The most high-profile case involved an American student from Long Island. She disappeared in 1993. The 26-year-old woman was living in Dublin. She’d taken a bus to the countryside and was last seen outside the highest pub in Ireland – Johnny Fox's Pub on top of the Dublin mountains. Her disappearance became one of the most high-profile unsolved crimes in the history of the Irish State. 

If you had to give an elevator pitch for The Blue Pool, what would it be? 
The Blue Pool explores how far someone will go to protect those they love.

What attracted you to writing psychological thrillers as opposed to any other type of genre?  
I find mystery and suspense a most absorbing genre. Often, what you see on the surface is often not what lies beneath, and there can be many versions of the same story. This genre provides the thrill of the unexpected – those delicious and tingling ‘I didn’t see that one coming’ gasps. 

I’m fascinated by real-life mysteries and I think that my alter ego is probably a detective. As I’m naturally cautious, writing suspense allows me to enjoy the challenge and satisfaction of detective work along with the thrills and adrenaline from the comfort of my study. Suspense and mystery allows readers to become armchair detectives too. I enjoy the challenge of creating a story to capture and sustain a reader’s attention. But it’s difficult to compete in a world of touch-button entertainment. 

The Blue Pool is your second novel, did you find the whole writing/editing process easier second time around?
Second time around, I hope I’ve learned that breaks are important and sometimes a period of time apart from a project can ultimately be more productive than being too close. You can see your work with a fresh pair of eyes. It’s also very important to know what your ending is. Unless you know where you’re going, how can you get there?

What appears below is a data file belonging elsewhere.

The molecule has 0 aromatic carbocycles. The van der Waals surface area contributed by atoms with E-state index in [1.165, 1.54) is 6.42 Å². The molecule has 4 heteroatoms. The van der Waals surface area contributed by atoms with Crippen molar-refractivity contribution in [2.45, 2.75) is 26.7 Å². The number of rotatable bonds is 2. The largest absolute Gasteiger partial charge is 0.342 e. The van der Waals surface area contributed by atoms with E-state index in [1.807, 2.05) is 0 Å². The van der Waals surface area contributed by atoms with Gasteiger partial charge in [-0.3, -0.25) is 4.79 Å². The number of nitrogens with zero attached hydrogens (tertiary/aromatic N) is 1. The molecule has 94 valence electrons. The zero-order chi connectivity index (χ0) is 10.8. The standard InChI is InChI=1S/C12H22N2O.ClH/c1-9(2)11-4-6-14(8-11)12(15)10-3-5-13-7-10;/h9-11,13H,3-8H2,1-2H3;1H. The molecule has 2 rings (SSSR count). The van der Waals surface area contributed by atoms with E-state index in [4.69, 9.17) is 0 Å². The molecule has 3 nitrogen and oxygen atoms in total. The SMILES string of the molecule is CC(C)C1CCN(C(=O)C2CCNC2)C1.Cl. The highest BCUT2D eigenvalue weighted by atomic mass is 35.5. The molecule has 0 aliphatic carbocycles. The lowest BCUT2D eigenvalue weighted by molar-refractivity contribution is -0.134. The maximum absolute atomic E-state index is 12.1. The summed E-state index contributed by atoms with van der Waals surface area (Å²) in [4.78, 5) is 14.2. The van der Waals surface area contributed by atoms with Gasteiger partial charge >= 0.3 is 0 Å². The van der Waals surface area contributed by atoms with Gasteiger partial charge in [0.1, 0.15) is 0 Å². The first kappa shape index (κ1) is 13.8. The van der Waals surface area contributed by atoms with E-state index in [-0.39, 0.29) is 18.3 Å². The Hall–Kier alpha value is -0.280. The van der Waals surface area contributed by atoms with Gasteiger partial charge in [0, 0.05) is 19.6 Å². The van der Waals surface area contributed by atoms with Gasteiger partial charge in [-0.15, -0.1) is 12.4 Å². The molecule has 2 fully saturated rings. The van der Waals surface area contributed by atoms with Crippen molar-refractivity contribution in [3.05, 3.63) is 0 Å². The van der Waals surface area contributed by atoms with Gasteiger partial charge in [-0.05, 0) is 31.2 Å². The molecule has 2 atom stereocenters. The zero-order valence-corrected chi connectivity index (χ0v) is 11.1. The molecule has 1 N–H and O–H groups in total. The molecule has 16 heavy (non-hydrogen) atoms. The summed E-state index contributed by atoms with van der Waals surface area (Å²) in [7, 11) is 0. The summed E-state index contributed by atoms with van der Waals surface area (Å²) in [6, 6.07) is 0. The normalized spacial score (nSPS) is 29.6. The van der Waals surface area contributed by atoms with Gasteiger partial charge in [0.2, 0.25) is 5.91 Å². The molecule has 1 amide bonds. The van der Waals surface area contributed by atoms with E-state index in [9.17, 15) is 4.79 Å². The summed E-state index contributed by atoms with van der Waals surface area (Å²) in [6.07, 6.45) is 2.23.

What does a typical writing day look like for you? 
A typical writing day involves lots of coffee, plenty of staring out the window at the birds and sky, and a brisk walk when I need a break.

What essentials do you need to have close to hand when you are in writing mode? 
Coffee or sometimes herbal tea – when I’ve reached the target heart rate for the day!

Are you a plotter or a pantster? 
A plotter. 

What is the best piece of writing advice you have been given?
Leave your writing for a week and look at again with a fresh pair of eyes. Only for deadlines the editing process could continue indefinitely. A draft can always be improved. 

If you get a plot block during the initial writing phase, how do you work your way through it? 
I try not to overthink it. Sometimes an answer can come to me when I’m more relaxed. Some of my most brilliant solutions come to me in the middle of the night. Unfortunately, I can never remember them in the morning!

Do you treat yourself to something special when publishing each new book?
Seeing my work published is celebration enough. It really doesn’t get much better than that.

Finally what can we expect from you next? 
If all goes according to plan, I hope to build on the success of The Blue Pool and Twisted River and keep my lovely readers happy!